Terry Teachout on How to Stage Greek Tragedy Today

December 20, 2007
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jacket imageIn a book we published a few years back, British classicist Simon Goldhill explained the Greek and Roman roots of everything in contemporary Western culture, from our political systems to the quest for the perfect body. Still, we have traveled some ways from those classic roots, which perhaps accounts for why the works of Greek dramatists can seem so ancient and foreign when performed on a modern stage. Most of the action takes place offstage, the characters do more speechifying than dialogue, and a chorus shuffles on and off.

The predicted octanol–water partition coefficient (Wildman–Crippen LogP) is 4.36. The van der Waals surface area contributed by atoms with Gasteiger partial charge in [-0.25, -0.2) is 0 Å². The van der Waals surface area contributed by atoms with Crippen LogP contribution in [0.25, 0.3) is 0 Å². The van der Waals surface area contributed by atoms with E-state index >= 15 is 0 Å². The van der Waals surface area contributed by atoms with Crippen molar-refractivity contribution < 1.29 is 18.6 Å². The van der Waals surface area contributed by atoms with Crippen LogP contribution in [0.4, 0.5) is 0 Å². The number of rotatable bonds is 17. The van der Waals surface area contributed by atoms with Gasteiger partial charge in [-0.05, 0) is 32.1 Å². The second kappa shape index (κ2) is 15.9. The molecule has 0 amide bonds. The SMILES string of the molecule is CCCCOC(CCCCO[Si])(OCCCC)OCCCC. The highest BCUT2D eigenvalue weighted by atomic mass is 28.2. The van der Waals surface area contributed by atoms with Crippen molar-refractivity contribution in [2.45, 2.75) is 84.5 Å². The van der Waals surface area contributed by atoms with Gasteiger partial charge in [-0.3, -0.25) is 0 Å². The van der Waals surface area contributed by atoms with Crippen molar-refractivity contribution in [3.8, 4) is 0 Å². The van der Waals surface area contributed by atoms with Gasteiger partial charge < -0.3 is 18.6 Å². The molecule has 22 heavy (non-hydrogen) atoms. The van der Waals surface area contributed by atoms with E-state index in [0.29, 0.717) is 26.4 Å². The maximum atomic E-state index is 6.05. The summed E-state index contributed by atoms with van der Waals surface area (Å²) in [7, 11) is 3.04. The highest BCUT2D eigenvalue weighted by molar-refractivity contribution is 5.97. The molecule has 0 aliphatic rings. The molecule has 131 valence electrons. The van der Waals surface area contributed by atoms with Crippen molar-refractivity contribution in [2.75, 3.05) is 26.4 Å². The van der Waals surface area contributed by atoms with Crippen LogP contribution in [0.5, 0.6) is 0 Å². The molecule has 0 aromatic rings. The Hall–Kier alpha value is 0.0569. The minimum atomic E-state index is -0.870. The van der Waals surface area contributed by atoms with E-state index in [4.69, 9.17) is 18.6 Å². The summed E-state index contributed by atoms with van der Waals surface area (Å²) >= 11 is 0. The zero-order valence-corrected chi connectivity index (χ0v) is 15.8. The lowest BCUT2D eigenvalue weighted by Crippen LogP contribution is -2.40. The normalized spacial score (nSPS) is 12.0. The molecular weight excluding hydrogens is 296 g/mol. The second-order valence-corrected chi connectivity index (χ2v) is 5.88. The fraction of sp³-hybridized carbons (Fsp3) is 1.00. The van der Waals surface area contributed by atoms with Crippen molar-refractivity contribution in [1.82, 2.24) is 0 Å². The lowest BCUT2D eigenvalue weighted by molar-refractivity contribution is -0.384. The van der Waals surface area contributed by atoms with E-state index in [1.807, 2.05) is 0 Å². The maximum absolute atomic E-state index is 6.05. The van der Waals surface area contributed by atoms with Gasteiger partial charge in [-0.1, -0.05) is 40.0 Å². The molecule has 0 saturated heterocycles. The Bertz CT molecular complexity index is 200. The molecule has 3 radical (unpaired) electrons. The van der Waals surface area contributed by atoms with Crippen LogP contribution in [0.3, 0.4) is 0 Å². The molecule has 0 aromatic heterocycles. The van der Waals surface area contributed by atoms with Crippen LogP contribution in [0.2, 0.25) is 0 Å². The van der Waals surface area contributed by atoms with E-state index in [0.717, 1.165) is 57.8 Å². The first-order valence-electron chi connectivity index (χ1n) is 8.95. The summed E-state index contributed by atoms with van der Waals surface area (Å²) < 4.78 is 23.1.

Goldhill’s latest book, How to Stage Greek Tragedy Today, tackles this problem. Writing in a Commentary magazine blog, the Horizon, drama critic Terry Teachout discussed the book last week. Teachout noted that “most contemporary productions of Greek tragedy are exercises in theatrical futility” and summed up Goldhill’s contribution:

His approach is at once deeply informed by the best academic scholarship and no less deeply rooted in a commonsense understanding of what works on stage. The result is one of the most instructive and lucidly written books about theater to have been published in recent years. No one whose interest in drama is more than merely casual should pass it by.

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